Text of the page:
Time-out is a type of discipline that is used to stop a child from
performing a bad behavior "isolating" the child for a period of time.
Time-out helps establish that the parent is in charge, and allows the
child to think about what he/she has done. Time-outs are useful for
aggressive and harmful behaviors in toddlers and preschool-aged
Where should a time-out occur?
The place for time-out to occur should be chosen ahead of time, not
at the time of the behavior. The following are some examples of places
- crib or play pen
- chairs or corners of the room
- a designated room
How long should a time-out last?
- A general guideline is one minute for each year of the child's age. For example, 3-year-olds get three minutes of time-out.
- A maximum length of time for time-out should be no more than five minutes.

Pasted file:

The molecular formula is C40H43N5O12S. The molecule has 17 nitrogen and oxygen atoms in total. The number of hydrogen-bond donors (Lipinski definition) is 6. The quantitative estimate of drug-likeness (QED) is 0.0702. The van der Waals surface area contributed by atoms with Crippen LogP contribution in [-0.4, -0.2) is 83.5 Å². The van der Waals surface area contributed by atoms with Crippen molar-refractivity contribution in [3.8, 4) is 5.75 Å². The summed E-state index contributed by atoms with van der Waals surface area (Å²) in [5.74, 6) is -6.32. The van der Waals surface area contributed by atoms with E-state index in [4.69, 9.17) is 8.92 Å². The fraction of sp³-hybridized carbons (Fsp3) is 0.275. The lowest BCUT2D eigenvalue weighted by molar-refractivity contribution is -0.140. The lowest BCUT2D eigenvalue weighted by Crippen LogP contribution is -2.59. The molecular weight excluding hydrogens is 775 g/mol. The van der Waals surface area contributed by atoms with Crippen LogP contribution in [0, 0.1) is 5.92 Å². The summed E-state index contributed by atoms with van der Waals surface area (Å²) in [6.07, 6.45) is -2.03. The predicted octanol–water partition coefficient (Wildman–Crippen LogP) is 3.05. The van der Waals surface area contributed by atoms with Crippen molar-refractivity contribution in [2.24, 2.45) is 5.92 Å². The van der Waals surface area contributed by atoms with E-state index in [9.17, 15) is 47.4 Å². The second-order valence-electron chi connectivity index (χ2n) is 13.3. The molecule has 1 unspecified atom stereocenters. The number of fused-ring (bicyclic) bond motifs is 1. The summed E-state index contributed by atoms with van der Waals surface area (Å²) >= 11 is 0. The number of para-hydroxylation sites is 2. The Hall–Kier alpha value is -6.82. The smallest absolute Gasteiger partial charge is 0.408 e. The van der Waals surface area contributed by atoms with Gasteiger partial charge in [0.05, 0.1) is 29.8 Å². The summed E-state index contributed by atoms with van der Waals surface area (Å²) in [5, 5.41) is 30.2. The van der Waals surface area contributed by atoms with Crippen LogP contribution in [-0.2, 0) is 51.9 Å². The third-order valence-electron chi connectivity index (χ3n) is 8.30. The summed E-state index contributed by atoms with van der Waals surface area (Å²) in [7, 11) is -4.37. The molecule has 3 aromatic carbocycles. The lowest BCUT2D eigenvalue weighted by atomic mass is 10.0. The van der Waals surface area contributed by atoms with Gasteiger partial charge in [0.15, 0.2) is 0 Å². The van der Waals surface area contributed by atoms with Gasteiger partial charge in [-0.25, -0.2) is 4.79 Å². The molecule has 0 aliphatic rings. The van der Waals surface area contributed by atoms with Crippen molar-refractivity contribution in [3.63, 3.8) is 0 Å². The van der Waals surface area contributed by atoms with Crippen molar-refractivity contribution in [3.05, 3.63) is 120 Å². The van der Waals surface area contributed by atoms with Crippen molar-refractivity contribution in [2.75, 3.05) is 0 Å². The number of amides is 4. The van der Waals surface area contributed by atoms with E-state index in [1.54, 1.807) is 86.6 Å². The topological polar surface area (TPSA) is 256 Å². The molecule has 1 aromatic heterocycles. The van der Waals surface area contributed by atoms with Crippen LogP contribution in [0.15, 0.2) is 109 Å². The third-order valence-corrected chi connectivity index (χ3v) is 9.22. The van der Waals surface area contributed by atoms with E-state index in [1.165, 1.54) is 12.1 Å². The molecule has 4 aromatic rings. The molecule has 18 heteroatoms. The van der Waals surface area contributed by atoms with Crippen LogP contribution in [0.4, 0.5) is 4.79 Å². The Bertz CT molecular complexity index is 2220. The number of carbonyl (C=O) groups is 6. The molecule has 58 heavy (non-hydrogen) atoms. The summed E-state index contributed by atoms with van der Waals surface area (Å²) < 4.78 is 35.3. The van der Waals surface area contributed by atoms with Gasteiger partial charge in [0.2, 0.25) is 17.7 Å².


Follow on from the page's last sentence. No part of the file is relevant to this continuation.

Placing your child in time-out:
- The reason the child is being sent to time-out should be explained to him/her in very clear statements.
- If the child does not go to time-out on his/her own, lead him/her there.
- Do not spank or yell on the way to time-out.
- As a parent, you decide when time-out is over, not the child. If the child "escapes" during time-out, restart the clock.
- Tell your child time-out is over and allow him/her to resume normal activities.
- Treat the child normally after time-out. Do not lecture again on the behavior.